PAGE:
Professional Recognition (Or Not)
One of the reasons many people enjoy working full-time for companies and corporations is that they feel like they are part of a team. Yes, you may sometimes feel as though you are an island unto yourself in a sea of cubicles, but your cubicle is almost always attached to another cubicle, and it to another cubicle, and so on. The work you do is directly supported by other members of your immediate team, and that team is directly supported by other teams in your division, which in turn is supported by other divisions within the company.
A Sense of Camaraderie
Through these connections, you and your coworkers develop a sense of professional camaraderie that often finds rewards in the form of plaques, certificates, and even the occasional financial bonus. Many companies have internal awards ceremonies where they give annual recognition to the “Hardest-Working Employee” and the “Best-Performing Manager.”
Even better, a lot of companies reserve entire tables at expensive industry awards ceremonies, inviting you and your colleagues to help represent your team even if you're not winning an award at all.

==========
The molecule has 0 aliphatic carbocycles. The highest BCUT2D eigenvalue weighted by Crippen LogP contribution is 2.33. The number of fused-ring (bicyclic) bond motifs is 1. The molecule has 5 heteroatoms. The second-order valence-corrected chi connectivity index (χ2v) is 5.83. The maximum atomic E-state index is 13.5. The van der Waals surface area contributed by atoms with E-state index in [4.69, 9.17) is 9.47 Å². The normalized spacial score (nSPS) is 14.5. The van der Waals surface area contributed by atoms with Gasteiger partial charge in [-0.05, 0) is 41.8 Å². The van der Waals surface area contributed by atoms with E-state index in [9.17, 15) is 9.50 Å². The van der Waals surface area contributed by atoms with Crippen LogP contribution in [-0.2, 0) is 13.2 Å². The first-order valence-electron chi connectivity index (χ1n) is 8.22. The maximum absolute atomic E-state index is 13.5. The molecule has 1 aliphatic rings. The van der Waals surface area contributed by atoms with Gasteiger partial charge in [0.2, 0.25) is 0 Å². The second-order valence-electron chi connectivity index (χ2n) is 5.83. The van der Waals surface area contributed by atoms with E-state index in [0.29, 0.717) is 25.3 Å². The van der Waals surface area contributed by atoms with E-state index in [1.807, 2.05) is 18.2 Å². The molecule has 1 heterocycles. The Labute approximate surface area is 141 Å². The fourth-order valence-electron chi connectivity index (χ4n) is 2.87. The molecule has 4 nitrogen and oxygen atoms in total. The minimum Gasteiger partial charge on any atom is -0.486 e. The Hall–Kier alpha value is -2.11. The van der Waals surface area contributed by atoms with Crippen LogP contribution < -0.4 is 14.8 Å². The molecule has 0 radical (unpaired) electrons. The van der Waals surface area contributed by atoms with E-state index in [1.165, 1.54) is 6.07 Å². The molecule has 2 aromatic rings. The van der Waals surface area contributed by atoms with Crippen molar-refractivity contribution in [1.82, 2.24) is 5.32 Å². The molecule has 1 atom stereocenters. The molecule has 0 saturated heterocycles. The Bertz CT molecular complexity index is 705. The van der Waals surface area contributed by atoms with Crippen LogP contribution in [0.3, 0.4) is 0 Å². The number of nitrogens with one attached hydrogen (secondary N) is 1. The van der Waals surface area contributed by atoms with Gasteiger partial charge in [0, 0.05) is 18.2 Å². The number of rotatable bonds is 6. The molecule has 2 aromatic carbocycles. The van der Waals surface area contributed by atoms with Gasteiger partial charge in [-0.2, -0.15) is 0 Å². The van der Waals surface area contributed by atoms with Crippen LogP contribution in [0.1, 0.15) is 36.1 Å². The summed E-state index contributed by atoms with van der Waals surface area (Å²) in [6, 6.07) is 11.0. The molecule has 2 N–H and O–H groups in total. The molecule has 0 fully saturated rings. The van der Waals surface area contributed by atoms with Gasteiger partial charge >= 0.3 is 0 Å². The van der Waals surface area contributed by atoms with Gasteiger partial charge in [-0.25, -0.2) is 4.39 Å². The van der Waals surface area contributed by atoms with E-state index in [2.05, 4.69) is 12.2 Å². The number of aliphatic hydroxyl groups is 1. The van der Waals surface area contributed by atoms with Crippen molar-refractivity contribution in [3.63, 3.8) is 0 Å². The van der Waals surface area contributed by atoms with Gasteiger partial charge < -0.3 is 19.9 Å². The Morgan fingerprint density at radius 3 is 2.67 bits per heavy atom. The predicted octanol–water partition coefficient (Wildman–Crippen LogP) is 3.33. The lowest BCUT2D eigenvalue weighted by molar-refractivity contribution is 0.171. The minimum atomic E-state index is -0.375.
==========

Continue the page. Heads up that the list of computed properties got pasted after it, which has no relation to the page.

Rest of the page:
The American Society of Magazine Editors has presented the National Magazine Awards for the past 40 years. It costs $400 for non-members to enter the contest, and that fee does not include a seat at the awards ceremony. If you're not on staff at a magazine, this is the type of expense you will have to shoulder yourself.
In short, one of the perks of being a full-time company employee is the structured attention devoted to giving you professional recognition from time to time — little ego boosts, so to speak, that keep you moving forward in your career path. You usually have something to hang on your cubicle wall that makes you feel at least a little bit appreciated and recognized for your contribution to the whole. At the very least, there is always a promotion opportunity looming on the horizon.
Being Out on Your Own
That type of professional recognition is far harder to come by for magazine writers. There are occasional compliments from the editors you work with, and there are awards to be had from national writers' associations. However, if you are going to win one, you need to be much more proactive than an employee who simply responds to a company-wide e-mail soliciting entry forms.